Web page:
GUEST VOICES: 2020 Fails to Supply the Demand for Opioid Treatment

By Ramón Castellblanch, PhD

a stack of single-dose suboxone tabletsThe COVID-19 pandemic aggravated the opioid epidemic, both in terms of supply and demand. In terms of the supply, we took a terrible hit in the number of programs to fight it. As of September, their revenues were down by over 20%. With those losses, more than half of these programs were not sure that they’d still be operating this spring.

At the same time, demand for substance use disorder (SUD) treatment skyrocketed under the COVID-19 pandemic. For the last three quarters reported, California’s opioid dashboard shows that opioid overdose deaths rose from 882 in the final quarter of 2019 to 1,255 in the second quarter of 2020, an increase of over 40%.

On the bright side, the state of California took some serious steps toward addressing the crisis. Its most notable achievement was in the area of funding SUD treatment. The enactment of SB 855 means that private insurers must cover it. At this beginning of this year, the state Department of Managed Health Care has directed the insurers to submit forms documenting their compliance by February 1.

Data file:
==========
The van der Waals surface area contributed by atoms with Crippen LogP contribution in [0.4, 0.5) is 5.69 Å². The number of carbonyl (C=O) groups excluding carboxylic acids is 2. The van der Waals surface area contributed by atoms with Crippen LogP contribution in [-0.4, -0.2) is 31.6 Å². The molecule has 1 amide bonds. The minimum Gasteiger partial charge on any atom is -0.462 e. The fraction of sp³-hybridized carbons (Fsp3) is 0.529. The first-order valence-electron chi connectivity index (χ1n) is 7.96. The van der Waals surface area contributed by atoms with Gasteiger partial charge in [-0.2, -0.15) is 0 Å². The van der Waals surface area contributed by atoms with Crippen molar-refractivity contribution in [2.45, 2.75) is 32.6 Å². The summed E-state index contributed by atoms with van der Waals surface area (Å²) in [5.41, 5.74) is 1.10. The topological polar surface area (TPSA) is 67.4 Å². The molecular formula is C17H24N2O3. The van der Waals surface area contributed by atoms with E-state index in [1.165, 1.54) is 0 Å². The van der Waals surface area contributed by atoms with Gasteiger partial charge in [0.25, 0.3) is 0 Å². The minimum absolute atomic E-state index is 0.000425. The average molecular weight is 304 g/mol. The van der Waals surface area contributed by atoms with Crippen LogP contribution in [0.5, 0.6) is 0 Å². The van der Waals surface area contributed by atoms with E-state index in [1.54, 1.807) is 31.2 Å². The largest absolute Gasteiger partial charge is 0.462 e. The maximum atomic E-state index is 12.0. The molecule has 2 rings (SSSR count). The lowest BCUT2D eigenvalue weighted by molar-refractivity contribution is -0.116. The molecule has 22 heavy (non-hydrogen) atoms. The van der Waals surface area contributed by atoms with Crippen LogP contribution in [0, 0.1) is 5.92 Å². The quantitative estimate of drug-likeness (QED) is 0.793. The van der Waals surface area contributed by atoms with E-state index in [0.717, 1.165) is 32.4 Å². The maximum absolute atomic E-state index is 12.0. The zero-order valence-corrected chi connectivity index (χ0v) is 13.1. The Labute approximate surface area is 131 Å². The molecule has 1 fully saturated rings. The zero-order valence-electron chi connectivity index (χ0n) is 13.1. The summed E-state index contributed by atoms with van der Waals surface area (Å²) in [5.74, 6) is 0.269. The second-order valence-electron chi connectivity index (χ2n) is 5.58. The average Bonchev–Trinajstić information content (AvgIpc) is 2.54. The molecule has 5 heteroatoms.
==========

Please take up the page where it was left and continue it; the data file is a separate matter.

The state also made gains in the delivery SUD treatment with the enactment of SB 803. This bill set up a program to certify peers of people with SUD to help them access SUD treatment. The federal government has found that peer support can make behavioral healthcare more effective. The Department of Health Care Services is required to promulgate requirements for counties to use in certifying peer support specialists next year.

Before certification, some peer counselors will be able to work in emergency departments this year under a budget appropriation to fund 200 substance use navigators (SUNs). These navigators are essential to helping individuals admitted to the hospital for acute SUD-related causes access long-term treatment and support services. The funding has recently been distributed to E.D.s across the state. The contractor hired to operate the program, California Bridge Program, has sub-contracted with the Vituity physician group to advise E.D.s on the training of SUNs and related tasks.

But much remains to be done. A bill to license outpatient alcoholism or drug misuse recovery or treatment programs receiving Medi-Cal managed care funds, cutting down on sometimes scandalous conditions, was vetoed. Advocates for more effective outpatient recovery programs are having another go in 2021, in the form of AB 77. Supervised drug injection sites have been found to reduce drug overdose, but efforts to authorize them at the state level continually stall out—most recently when a bill to allow such a site in San Francisco passed the state Assembly last year but died in the Senate. Proponents of supervised drug injection sites are trying again in the form of AB 57.

While the gap between those needing SUD treatment and the availability of such treatment may, in some ways, be widening, at least the effort to close it with more and improved SUD treatment appears to have gathered momentum.